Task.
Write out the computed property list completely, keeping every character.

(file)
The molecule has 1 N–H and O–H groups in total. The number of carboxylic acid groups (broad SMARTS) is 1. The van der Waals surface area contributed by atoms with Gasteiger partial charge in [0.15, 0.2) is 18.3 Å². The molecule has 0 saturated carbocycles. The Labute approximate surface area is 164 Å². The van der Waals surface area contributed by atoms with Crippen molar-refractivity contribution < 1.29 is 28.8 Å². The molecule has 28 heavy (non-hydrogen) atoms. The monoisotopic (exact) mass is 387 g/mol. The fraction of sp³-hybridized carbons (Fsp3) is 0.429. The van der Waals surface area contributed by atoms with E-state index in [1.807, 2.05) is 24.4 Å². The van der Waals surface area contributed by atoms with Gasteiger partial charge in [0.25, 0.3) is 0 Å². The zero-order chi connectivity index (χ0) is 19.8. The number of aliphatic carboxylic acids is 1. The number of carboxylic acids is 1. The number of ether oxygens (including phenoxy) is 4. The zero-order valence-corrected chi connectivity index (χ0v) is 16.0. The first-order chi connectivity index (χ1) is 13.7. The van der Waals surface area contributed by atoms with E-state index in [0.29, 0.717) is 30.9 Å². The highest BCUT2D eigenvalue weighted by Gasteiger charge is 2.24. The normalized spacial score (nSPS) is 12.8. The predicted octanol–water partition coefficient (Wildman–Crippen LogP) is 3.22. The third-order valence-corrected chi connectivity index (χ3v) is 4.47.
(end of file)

The molecule has 1 N–H and O–H groups in total. The number of carboxylic acid groups (broad SMARTS) is 1. The van der Waals surface area contributed by atoms with Gasteiger partial charge in [0.15, 0.2) is 18.3 Å². The molecule has 0 saturated carbocycles. The Labute approximate surface area is 164 Å². The van der Waals surface area contributed by atoms with Crippen molar-refractivity contribution < 1.29 is 28.8 Å². The molecule has 28 heavy (non-hydrogen) atoms. The monoisotopic (exact) mass is 387 g/mol. The fraction of sp³-hybridized carbons (Fsp3) is 0.429. The van der Waals surface area contributed by atoms with E-state index in [1.807, 2.05) is 24.4 Å². The van der Waals surface area contributed by atoms with Gasteiger partial charge in [0.25, 0.3) is 0 Å². The zero-order chi connectivity index (χ0) is 19.8. The number of aliphatic carboxylic acids is 1. The number of carboxylic acids is 1. The number of ether oxygens (including phenoxy) is 4. The zero-order valence-corrected chi connectivity index (χ0v) is 16.0. The first-order chi connectivity index (χ1) is 13.7. The van der Waals surface area contributed by atoms with E-state index in [0.29, 0.717) is 30.9 Å². The highest BCUT2D eigenvalue weighted by Gasteiger charge is 2.24. The normalized spacial score (nSPS) is 12.8. The predicted octanol–water partition coefficient (Wildman–Crippen LogP) is 3.22. The third-order valence-corrected chi connectivity index (χ3v) is 4.47.